All posts by cisimpki




Computer Science Undergrads Publish Book

A World of Java Programing SmCopper Country Coders (CCCoders) is an organization that introduces local students in middle and high school to the world of computer science and programming. Michigan Tech undergraduate and graduate computer science students volunteer as instructors and mentors under the guidance of Computer Science faculty members Leo Ureel and Charles Wallace.

Last year, volunteers Marissa Walther and Shaun Flynn focused on teaching students how to develop in Java and create games using JavaFX. What began as a class assignment for CS 4099 Directed Study in Computer Science Education developed into a book based off of the CCCoders curriculum. The book, “A World of Java Programming” has since been published and is now available on Amazon.

About the authors:  Marissa is a third year Computer Science major who participates in the Husky Game Development Enterprise. She is a member of CCCoders, the Huskies Pep Band and the Superior Wind Symphony. Marissa is also a Computer Science Learning Center Coach and the office assistant for the Engineering Fundamentals Department.  Shaun is a third year Computer Engineering major. He is a project manager for Blue Marble Security Enterprise and vice president of Eta Kappa Nu (HKN). On the weekends, Shaun teaches a middle school programing class through CCCoders with Marissa. He also works as a lab assistant for CS 1121 Introduction to Programming.



Alexander Larkin places 101 out of 3,449 in the National Cyber League (NCL)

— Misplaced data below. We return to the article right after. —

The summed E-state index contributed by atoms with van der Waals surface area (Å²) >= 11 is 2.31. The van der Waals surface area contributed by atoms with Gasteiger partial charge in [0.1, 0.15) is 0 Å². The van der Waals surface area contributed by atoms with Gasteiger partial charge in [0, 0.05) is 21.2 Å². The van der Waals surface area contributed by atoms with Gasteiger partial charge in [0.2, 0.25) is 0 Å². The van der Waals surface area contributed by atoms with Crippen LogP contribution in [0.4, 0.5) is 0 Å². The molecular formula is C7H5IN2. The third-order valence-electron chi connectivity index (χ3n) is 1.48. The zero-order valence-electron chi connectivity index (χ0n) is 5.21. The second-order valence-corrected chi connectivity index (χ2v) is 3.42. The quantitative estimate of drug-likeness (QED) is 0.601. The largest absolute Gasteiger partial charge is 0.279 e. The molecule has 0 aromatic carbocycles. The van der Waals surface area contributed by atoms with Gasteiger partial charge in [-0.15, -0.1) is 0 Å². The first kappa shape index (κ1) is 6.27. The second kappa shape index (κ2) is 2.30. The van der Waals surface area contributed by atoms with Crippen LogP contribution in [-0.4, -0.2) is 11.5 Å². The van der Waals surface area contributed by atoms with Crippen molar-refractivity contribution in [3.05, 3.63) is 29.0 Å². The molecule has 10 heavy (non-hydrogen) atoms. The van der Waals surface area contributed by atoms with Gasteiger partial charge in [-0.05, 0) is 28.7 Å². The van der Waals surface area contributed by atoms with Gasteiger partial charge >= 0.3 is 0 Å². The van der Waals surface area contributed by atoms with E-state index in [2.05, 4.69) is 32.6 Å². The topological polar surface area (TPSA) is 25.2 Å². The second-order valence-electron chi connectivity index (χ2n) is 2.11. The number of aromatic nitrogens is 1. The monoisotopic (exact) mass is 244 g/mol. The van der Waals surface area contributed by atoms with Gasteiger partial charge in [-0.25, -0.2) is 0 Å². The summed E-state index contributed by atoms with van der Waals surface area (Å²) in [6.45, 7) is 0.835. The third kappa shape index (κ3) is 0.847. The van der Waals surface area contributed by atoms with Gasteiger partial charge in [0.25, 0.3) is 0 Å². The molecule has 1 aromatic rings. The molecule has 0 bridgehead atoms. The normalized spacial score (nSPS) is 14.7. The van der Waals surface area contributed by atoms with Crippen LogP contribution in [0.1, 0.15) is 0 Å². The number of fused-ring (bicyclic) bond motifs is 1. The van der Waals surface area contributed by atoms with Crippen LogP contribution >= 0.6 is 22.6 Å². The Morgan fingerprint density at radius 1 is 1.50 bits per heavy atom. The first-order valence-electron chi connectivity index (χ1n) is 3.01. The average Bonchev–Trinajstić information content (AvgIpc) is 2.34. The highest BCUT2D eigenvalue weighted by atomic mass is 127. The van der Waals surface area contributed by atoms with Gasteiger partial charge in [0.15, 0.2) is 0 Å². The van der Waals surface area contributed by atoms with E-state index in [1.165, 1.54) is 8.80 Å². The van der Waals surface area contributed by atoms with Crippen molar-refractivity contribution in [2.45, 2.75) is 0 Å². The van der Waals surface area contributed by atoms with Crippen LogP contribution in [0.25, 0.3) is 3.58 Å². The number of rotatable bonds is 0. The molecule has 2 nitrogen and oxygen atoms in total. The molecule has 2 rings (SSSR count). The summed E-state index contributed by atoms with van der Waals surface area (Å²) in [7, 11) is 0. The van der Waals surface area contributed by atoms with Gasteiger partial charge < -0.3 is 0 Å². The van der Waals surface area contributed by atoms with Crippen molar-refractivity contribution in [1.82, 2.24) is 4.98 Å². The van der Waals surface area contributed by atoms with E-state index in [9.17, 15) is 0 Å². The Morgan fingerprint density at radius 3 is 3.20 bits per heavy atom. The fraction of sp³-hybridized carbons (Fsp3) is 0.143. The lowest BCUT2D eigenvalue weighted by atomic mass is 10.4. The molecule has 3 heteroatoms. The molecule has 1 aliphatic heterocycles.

My name is Alexander Larkin and I am currently finishing up my first semester, at Michigan Tech, as a Computer Science major.  I transferred from Waukesha County Technical College, WI where I spent a few years studying networking, programming, and cybersecurity.  During my first semester, at Michigan Tech, I competed in the NCL(National Cyber League) and placed 101st out of 3,449 competitors.  NCL is a cybersecurity competition that assesses an individual’s skill in cryptography, network traffic analysis, task automation, exploitation of vulnerable systems, and much more.  Participating in NCL is an incredible way to learn about cybersecurity concepts and is an absolutely great experience.  I began competing in NCL when I was sixteen years old.  I have continued to compete in most NCL games since that time and I always look forward to the next competition.  The competition gives a competitor a set of tasks to complete, via a clean and intuitive web interface.  For every task completed, points are given based on the difficulty of the task.  Sometimes the competition demands an individual learn about some strange technologies such as Voice-Over-IP.  During this last competition, I found myself researching how Voice-Over-IP works, so I could track phone calls, stored in a packet capture.  Every time I compete in NCL I find myself learning about cool technologies.  Over the years, I have learned how to become a master at the art of “Google-Fu”.  Over the years of competing, I have learned just how important it is to do research on unknown topics and technologies.  NCL also taught me that it is OK to not know something and to not admit defeat, but to do some research, learn the topic, and apply what I learn on the fly.  Learning how to “learn on the fly” has helped me immensely in all aspects of my life and is enormously valuable in Computer Science.  I would consider it to be a pseudo-required skill to possess in the dynamic world of computing.  I am happy to be competing in National Cyber League here at Michigan Tech and I am looking forward to competing in the Spring of 2018.  Additional information about National Cyber League can be found at www.nationalcyberleague.org.  I would like to personally thank Professor Min Song and Professor Bo Chen for providing faculty leadership during this last competition and I look forward to working with them again in the Spring.